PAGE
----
Publications like American Nurse Today have provided some “sobering statistics” regarding medication errors in the United States. In 2008, researchers estimated that potentially preventable drug events kill 7,000 Americans annually. Moreover, medication errors resulting in harm are the number-one cause of inpatient fatalities. These errors can be the result of a health care provider’s negligence or failure to exercise a reasonable standard of care when treating and prescribing medication patients. If the prescribed medication causes you or a loved one’s injuries, you may have a cause of action against the physician or pharmacist involved.

Errors in the Prescription Process

These errors can occur in various phases that take place during the prescription process, including:

  • Ordering: Unfortunately, a number of errors can take place at this initial point. Physicians and other health care providers may fail to prescribe the correct dosage and frequency in which medications are taken, or, perhaps even worse, prescribe the wrong medication entirely.
  • Transcribing: These types of errors are particularly common in places lacking computerized entries, thereby increasing the probability of handwriting errors. Poor handwriting can sometimes lead to improper reading or interpretation of the prescription—when, in fact, they should have verified it in order to make sure. These errors are also common in a hospital setting.
  • Dispensing: A doctor's failure to check or determine whether a patient could have an adverse reaction to the prescribed drug, or a reaction caused by taking the drug in conjunction with another is called dispensing, which can result in legal liability.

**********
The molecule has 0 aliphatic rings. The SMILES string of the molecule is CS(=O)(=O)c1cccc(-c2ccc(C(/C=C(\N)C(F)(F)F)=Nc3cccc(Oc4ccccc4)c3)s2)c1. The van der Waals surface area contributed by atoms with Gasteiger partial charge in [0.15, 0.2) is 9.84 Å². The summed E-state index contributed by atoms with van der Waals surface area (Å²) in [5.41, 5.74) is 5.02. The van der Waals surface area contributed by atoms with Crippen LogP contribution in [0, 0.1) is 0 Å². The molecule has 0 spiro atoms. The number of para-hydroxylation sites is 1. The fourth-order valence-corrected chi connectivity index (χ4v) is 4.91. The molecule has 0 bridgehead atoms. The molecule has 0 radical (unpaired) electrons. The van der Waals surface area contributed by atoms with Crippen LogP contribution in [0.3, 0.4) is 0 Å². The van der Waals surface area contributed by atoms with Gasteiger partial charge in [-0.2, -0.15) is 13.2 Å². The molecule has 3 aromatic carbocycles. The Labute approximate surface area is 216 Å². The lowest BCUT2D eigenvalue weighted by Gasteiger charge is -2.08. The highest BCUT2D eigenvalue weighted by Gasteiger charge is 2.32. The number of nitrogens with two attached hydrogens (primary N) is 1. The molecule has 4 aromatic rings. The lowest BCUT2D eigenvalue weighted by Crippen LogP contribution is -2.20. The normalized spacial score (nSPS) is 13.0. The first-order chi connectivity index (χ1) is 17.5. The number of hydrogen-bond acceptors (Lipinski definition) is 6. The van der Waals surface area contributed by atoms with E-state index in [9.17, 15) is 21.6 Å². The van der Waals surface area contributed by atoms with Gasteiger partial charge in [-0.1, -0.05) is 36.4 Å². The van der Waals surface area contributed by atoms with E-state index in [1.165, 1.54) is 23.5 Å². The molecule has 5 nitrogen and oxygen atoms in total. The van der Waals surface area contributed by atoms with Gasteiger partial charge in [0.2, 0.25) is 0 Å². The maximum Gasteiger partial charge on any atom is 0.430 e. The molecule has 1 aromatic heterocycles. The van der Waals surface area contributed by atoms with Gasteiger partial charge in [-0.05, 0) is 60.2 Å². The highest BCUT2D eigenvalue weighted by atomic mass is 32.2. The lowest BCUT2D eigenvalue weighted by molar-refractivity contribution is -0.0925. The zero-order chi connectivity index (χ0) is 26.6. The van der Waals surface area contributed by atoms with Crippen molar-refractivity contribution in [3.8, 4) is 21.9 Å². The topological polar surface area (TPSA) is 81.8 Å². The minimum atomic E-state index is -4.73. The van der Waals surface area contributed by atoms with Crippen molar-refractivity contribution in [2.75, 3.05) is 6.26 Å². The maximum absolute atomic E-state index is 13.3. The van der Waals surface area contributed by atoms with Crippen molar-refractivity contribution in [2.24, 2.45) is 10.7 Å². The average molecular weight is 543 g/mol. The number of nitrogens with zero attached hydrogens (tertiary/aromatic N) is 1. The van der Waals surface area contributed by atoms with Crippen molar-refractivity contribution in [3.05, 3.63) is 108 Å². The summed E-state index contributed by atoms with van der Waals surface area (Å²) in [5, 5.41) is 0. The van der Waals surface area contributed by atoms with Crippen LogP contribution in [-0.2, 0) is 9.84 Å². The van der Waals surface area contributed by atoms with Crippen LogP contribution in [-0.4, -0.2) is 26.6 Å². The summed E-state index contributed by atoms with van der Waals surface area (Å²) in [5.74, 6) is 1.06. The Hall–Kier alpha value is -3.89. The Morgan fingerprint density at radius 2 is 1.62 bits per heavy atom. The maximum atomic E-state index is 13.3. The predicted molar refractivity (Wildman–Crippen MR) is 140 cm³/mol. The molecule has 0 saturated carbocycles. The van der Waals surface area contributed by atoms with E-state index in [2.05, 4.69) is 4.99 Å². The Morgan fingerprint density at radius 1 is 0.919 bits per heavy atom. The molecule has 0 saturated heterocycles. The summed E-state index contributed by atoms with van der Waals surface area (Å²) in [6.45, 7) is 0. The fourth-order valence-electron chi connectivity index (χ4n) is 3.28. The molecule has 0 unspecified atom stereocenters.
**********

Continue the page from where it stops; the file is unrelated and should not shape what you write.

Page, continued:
• Administration: Similar to the incorrect ordering of a drug, a health care provider can also fail to administer the correct prescription medication to a patient. In the context of a hospital, this is typically the nurse's responsibility. Nevertheless, these errors can occur in all types of settings and could be the result of negligence by a physician, pharmacist, or other health care provider.

While these are the different phases where an inexcusable accident may occur, the Miami and Ft. Lauderdale prescription error lawyers of Brais Law Firm are familiar with the errors that can take place at any time, such as a health care providers:

  • Failure to place the correct labeling or dosage on the medication’s bottle or container.
  • Failure to place the proper instructions insofar as when a user should take the medication and under what conditions.
  • Failure to provide the correct prescription medication.
  • Failure to warn of risks associated with taking the medication.
  • Failure to discern harmful side-effects or reactions that may occur if a patient takes the medication along with another drug or substance.
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